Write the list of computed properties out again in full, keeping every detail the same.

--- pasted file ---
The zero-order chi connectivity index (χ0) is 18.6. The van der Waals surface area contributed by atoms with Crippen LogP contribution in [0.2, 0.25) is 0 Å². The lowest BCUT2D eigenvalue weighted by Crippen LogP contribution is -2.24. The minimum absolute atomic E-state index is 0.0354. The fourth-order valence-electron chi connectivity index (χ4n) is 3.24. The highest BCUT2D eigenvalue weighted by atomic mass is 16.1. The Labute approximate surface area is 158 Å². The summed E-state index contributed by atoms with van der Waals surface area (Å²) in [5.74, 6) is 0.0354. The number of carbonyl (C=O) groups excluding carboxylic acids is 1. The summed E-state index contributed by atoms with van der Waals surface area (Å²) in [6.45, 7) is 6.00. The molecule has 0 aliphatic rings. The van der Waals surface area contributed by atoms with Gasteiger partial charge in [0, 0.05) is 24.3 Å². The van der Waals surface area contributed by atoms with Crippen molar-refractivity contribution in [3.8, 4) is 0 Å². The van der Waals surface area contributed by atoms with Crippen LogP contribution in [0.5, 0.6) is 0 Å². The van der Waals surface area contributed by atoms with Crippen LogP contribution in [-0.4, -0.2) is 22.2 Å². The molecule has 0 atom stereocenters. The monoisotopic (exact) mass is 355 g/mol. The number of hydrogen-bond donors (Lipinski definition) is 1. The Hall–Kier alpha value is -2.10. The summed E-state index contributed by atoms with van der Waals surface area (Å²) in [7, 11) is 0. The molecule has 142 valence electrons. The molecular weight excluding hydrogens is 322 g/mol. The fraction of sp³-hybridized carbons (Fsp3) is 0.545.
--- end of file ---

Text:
The zero-order chi connectivity index (χ0) is 18.6. The van der Waals surface area contributed by atoms with Crippen LogP contribution in [0.2, 0.25) is 0 Å². The lowest BCUT2D eigenvalue weighted by Crippen LogP contribution is -2.24. The minimum absolute atomic E-state index is 0.0354. The fourth-order valence-electron chi connectivity index (χ4n) is 3.24. The highest BCUT2D eigenvalue weighted by atomic mass is 16.1. The Labute approximate surface area is 158 Å². The summed E-state index contributed by atoms with van der Waals surface area (Å²) in [5.74, 6) is 0.0354. The number of carbonyl (C=O) groups excluding carboxylic acids is 1. The summed E-state index contributed by atoms with van der Waals surface area (Å²) in [6.45, 7) is 6.00. The molecule has 0 aliphatic rings. The van der Waals surface area contributed by atoms with Gasteiger partial charge in [0, 0.05) is 24.3 Å². The van der Waals surface area contributed by atoms with Crippen molar-refractivity contribution in [3.8, 4) is 0 Å². The van der Waals surface area contributed by atoms with Crippen LogP contribution in [0.5, 0.6) is 0 Å². The van der Waals surface area contributed by atoms with Crippen LogP contribution in [-0.4, -0.2) is 22.2 Å². The molecule has 0 atom stereocenters. The monoisotopic (exact) mass is 355 g/mol. The number of hydrogen-bond donors (Lipinski definition) is 1. The Hall–Kier alpha value is -2.10. The summed E-state index contributed by atoms with van der Waals surface area (Å²) in [7, 11) is 0. The molecule has 142 valence electrons. The molecular weight excluding hydrogens is 322 g/mol. The fraction of sp³-hybridized carbons (Fsp3) is 0.545.